King of the Zoo
AT FIRST GLANCE, A HIPPOPOTAMUS DOESN’T LOOK VERY MENACING. Their Shrek-like ears accentuate a hairless face and their chubby body is reminiscent of a harmless manatee. The hippo’s broad snout looks to be the perfect landing spot for a hand to pet, and their interesting skin texture begs for a curious onlooker’s touch. However, this is one of the most aggressive and dangerous animals in the world, responsible for an estimated 200 human deaths per year. Indigenous to Africa, the only place most of us can safely observe a hippopotamus is in a zoo, but most zoos do not have the aquatic habitat necessary to support the water-loving creature. When the Los Angeles Zoo wanted a hippo, to accommodate its size, they modified an existing exhibit, but they also needed to add something new: a heavy-duty scale to weigh the massive hippo. Weight is essential to diagnose an animal’s health. Since they cannot communicate when something is wrong, their weight often tells the story a sick animal cannot.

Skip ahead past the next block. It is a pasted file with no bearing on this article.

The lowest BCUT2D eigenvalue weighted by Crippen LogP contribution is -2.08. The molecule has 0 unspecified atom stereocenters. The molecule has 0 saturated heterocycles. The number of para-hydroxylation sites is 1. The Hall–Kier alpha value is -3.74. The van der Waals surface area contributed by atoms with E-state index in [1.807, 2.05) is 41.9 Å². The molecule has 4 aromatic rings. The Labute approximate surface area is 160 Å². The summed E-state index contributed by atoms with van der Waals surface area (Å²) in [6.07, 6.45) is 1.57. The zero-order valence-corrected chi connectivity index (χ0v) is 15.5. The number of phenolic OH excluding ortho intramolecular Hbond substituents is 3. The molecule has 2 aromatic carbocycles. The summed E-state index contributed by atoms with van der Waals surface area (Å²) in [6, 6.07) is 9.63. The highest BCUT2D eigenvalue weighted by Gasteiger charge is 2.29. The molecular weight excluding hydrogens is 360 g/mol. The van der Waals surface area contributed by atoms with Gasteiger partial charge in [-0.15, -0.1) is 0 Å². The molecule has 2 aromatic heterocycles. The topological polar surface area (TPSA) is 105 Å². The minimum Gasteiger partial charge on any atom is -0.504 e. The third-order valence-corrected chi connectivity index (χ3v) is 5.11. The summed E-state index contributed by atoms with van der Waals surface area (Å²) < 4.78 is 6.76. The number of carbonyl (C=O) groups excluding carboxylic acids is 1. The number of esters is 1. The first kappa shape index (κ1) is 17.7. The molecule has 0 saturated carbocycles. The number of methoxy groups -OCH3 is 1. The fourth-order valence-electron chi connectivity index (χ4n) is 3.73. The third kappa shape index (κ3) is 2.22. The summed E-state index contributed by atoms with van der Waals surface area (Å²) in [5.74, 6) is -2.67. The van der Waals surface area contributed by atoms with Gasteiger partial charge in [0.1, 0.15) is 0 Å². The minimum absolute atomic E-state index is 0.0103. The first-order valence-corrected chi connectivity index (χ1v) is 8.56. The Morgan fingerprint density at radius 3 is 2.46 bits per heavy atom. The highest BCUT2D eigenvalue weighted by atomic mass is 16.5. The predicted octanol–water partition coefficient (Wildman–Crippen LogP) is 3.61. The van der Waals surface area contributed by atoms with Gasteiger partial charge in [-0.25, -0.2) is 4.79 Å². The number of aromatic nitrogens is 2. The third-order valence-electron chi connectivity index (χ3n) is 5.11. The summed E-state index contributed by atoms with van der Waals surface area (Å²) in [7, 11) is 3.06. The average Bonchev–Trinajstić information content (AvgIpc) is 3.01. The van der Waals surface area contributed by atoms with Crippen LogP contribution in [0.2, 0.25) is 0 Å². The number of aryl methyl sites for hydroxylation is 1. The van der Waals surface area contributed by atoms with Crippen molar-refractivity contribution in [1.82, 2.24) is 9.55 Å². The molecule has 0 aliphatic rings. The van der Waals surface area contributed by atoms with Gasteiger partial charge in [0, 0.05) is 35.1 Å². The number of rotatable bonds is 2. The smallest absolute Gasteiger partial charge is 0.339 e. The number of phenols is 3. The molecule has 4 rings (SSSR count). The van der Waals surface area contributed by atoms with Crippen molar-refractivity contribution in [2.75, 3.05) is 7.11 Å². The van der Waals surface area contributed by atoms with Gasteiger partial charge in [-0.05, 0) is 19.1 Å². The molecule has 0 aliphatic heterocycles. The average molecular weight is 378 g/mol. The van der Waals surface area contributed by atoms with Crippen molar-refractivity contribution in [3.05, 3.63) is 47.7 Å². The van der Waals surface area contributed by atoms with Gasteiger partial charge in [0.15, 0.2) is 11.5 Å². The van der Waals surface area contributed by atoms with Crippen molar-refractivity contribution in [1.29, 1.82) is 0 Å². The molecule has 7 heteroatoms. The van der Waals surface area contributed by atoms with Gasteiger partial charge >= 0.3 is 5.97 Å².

“Weight can be used to assess body condition and discover or monitor pregnancy,” explains Robin Noll, Senior Animal Keeper at the L.A. Zoo. “Maintaining weight is one of the indications of a healthy animal, so if weight is consistently gained or lost, it can be cause for concern. There may be a disease process occurring or a need to change diet. Conversely, if an animal is obese, a scale is necessary to calculate weight loss and verify that diet adjustments are working.”
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